Jesus is further termed Lord, a word with many religious and social affiliations. He is God in human form, Lord of the cult, the one true Master of men, claiming their allegiance, devotion, and service.

b. Symbolism of Jesus. That Jesus consistently used imagery and symbolism is the testimony of all the gospel writers. He used figures from the most common and elementary spheres of life to illustrate religious truth (see Image). His primary symbol was that of the kingdom of God, the rule of God in men's hearts. This was the theme of his preaching (Matt. 4:17), the subject of his parables (ch. 13), the object of his concern. He was eager that men should see it, find the way to it, and enter it. This figure, recalling the covenant and theocracy, fulfilled in Jesus, who had come to gain a kingdom and turn it over to the Father, became the framework for viewing the whole of redemptive history, looking forward to the grand climax when Jesus shall be acclaimed "King of kings and Lord of lords."

Another symbol of Jesus is that of shepherd and sheep. To the meaning this figure had in the Old Testament, Jesus added the significance of his mission, to give his life for those gone astray (John 10:11, 15). In distinction from the religious leaders, who were hirelings (vss. 12-13), and the false messiahs, who were thieves and robbers (vs. 8), he is the true shepherd. It is his voice they follow, he lays down his life for them, and he goes to gather other folds into the one flock of God (vs. 16).

Jesus emphasized the necessity of union with him under the symbol of the vine. His concern was for fruitful living. As branches receive life from the vine, so the disciple from Christ (John 15:4). The disciple's vitality depends on this relation; without Christ he can do nothing (vs. 5). Moreover, if there is no fruit, the branch is cut off and destroyed (vs. 6).

Again, he used the figure of the way (John 14:6). By this symbol Jesus indicated that he fulfilled the prophetic statements concerning the way (e.g., Isa. 35:8; 40:3; Mal. 3:1), provided the way of access to God, and manifested the type of conduct essential to fellowship with God (cf. Matt. 22:16). Thus Christianity became known as the Way (Acts 9:2; 19:9, 23; 22:4) and Christians, those of the Way.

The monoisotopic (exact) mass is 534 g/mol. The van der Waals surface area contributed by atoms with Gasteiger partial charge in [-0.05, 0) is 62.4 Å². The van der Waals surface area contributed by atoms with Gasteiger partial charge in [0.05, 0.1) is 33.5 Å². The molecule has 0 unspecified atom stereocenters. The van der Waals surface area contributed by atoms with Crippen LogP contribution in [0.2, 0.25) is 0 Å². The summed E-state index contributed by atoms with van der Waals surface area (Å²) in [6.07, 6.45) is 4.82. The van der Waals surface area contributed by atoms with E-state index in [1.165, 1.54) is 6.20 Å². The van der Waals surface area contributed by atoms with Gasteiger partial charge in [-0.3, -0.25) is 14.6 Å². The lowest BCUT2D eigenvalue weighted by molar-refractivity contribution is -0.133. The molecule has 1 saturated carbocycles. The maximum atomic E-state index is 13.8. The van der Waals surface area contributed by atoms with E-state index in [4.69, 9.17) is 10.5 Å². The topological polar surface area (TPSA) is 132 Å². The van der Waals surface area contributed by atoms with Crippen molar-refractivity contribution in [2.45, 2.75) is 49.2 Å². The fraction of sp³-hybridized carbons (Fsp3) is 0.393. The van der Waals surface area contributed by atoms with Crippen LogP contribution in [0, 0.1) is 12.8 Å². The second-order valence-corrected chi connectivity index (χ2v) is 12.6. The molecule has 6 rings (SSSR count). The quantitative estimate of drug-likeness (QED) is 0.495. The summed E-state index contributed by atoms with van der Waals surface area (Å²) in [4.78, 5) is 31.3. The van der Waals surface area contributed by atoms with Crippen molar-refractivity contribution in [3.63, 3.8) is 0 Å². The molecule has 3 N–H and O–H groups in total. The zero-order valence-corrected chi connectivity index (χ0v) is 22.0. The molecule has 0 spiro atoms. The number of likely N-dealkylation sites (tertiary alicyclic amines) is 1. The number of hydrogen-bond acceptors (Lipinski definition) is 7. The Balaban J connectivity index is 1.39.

c. Symbolism of salvation. The chief symbol of salvation is the Cross, in which much of the theology of the New Testament converges. The message of the Cross is the power of God (I Cor. 1:18), for the Cross is the way of salvation (Gal. 6:14; cf. Col. 2:14), the means of uniting the divided segments of humanity (Eph. 2:16; cf. Col. 1:20), and the way of life for the Christian (cf. Matt. 10:38; 16:24; Mark 8:34; 10:39; Luke 9:23; 14:27). Since the New Testament era, the Cross has become the one universal symbol of salvation through Christ, emphasizing both his death for the sins of the world and the new life he gives to men.

When describing the reality of salvation, the New Testament writers use a variety of symbolic terms: "justification," a legal term for a sentence of acquittal (Rom. 4:25; 5:16, 18; cf. 3:24; 8:30; I Cor. 6:11); "adoption," a means of entering a family fellowship as a son (Rom. 8:15; Gal. 4:5); "ransom," manumission of a slave, or redemption of a prisoner (Matt. 20:28; Mark 10:45; cf. Eph. 1:7; Col. 1:14; I Tim. 2:6; Heb. 9:15); "expiation," restoration of fellowship, or removal of guilt, through sacrifice (Rom. 3:25; I Cor. 5:7).

The redeemed community is called the body of Christ, emphasizing: "Where Christ is, there is the church." By this figure is emphasized the church's corporate nature and servile function.

Again, the church is termed the bride of Christ, typifying its intimate union with Christ and its subservient status.